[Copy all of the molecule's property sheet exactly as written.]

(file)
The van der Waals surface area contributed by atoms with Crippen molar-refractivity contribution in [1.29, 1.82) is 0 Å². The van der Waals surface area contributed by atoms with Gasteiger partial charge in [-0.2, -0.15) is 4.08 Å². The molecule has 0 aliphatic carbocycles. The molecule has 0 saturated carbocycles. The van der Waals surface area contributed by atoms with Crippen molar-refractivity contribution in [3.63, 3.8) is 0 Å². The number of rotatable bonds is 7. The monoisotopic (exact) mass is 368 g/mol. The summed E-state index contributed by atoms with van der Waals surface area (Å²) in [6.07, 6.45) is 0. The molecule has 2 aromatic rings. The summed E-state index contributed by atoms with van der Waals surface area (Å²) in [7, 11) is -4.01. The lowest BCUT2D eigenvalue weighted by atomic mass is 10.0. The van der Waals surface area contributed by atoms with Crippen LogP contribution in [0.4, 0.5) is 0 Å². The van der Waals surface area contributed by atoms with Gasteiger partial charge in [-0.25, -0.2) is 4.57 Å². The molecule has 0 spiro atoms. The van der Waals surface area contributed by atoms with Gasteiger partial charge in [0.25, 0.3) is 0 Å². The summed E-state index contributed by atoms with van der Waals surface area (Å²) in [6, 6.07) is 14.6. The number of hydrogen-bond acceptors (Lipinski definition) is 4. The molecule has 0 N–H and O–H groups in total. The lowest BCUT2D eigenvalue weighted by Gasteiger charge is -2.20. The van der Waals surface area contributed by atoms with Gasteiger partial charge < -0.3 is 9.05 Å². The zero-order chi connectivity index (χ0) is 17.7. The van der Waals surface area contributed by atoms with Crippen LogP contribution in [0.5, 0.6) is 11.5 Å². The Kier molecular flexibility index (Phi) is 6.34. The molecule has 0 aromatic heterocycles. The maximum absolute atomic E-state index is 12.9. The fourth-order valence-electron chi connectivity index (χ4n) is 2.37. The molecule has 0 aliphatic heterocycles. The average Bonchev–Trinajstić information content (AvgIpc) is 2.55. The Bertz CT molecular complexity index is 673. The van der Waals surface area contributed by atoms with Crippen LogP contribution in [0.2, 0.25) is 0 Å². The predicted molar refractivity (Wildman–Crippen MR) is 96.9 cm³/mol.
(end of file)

The van der Waals surface area contributed by atoms with Crippen molar-refractivity contribution in [1.29, 1.82) is 0 Å². The van der Waals surface area contributed by atoms with Gasteiger partial charge in [-0.2, -0.15) is 4.08 Å². The molecule has 0 aliphatic carbocycles. The molecule has 0 saturated carbocycles. The van der Waals surface area contributed by atoms with Crippen molar-refractivity contribution in [3.63, 3.8) is 0 Å². The number of rotatable bonds is 7. The monoisotopic (exact) mass is 368 g/mol. The summed E-state index contributed by atoms with van der Waals surface area (Å²) in [6.07, 6.45) is 0. The molecule has 2 aromatic rings. The summed E-state index contributed by atoms with van der Waals surface area (Å²) in [7, 11) is -4.01. The lowest BCUT2D eigenvalue weighted by atomic mass is 10.0. The van der Waals surface area contributed by atoms with Crippen LogP contribution in [0.4, 0.5) is 0 Å². The van der Waals surface area contributed by atoms with Gasteiger partial charge in [-0.25, -0.2) is 4.57 Å². The molecule has 0 spiro atoms. The van der Waals surface area contributed by atoms with Gasteiger partial charge in [0.25, 0.3) is 0 Å². The summed E-state index contributed by atoms with van der Waals surface area (Å²) in [6, 6.07) is 14.6. The number of hydrogen-bond acceptors (Lipinski definition) is 4. The molecule has 0 N–H and O–H groups in total. The lowest BCUT2D eigenvalue weighted by Gasteiger charge is -2.20. The van der Waals surface area contributed by atoms with Gasteiger partial charge < -0.3 is 9.05 Å². The zero-order chi connectivity index (χ0) is 17.7. The van der Waals surface area contributed by atoms with Crippen LogP contribution in [0.5, 0.6) is 11.5 Å². The Kier molecular flexibility index (Phi) is 6.34. The molecule has 0 aromatic heterocycles. The maximum absolute atomic E-state index is 12.9. The fourth-order valence-electron chi connectivity index (χ4n) is 2.37. The molecule has 0 aliphatic heterocycles. The average Bonchev–Trinajstić information content (AvgIpc) is 2.55. The Bertz CT molecular complexity index is 673. The van der Waals surface area contributed by atoms with Crippen LogP contribution in [0.2, 0.25) is 0 Å². The predicted molar refractivity (Wildman–Crippen MR) is 96.9 cm³/mol.